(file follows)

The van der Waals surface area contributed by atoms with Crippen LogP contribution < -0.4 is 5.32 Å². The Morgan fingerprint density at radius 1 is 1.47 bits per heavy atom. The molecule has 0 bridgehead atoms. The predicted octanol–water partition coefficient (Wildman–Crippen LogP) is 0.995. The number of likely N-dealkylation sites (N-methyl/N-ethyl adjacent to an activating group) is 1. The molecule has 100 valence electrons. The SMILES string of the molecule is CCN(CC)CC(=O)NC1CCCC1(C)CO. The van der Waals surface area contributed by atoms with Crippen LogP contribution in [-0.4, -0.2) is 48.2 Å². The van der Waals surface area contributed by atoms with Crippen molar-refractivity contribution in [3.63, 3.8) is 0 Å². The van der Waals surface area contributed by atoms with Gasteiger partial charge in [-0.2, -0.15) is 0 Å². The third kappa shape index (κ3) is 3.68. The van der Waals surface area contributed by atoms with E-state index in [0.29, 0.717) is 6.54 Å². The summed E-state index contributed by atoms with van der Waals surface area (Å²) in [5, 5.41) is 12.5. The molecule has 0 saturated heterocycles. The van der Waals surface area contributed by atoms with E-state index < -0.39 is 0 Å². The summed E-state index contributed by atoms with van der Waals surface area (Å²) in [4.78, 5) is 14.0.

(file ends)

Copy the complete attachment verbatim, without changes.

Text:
The van der Waals surface area contributed by atoms with Crippen LogP contribution < -0.4 is 5.32 Å². The Morgan fingerprint density at radius 1 is 1.47 bits per heavy atom. The molecule has 0 bridgehead atoms. The predicted octanol–water partition coefficient (Wildman–Crippen LogP) is 0.995. The number of likely N-dealkylation sites (N-methyl/N-ethyl adjacent to an activating group) is 1. The molecule has 100 valence electrons. The SMILES string of the molecule is CCN(CC)CC(=O)NC1CCCC1(C)CO. The van der Waals surface area contributed by atoms with Crippen LogP contribution in [-0.4, -0.2) is 48.2 Å². The van der Waals surface area contributed by atoms with Crippen molar-refractivity contribution in [3.63, 3.8) is 0 Å². The van der Waals surface area contributed by atoms with Gasteiger partial charge in [-0.2, -0.15) is 0 Å². The third kappa shape index (κ3) is 3.68. The van der Waals surface area contributed by atoms with E-state index in [0.29, 0.717) is 6.54 Å². The summed E-state index contributed by atoms with van der Waals surface area (Å²) in [5, 5.41) is 12.5. The molecule has 0 saturated heterocycles. The van der Waals surface area contributed by atoms with E-state index < -0.39 is 0 Å². The summed E-state index contributed by atoms with van der Waals surface area (Å²) in [4.78, 5) is 14.0.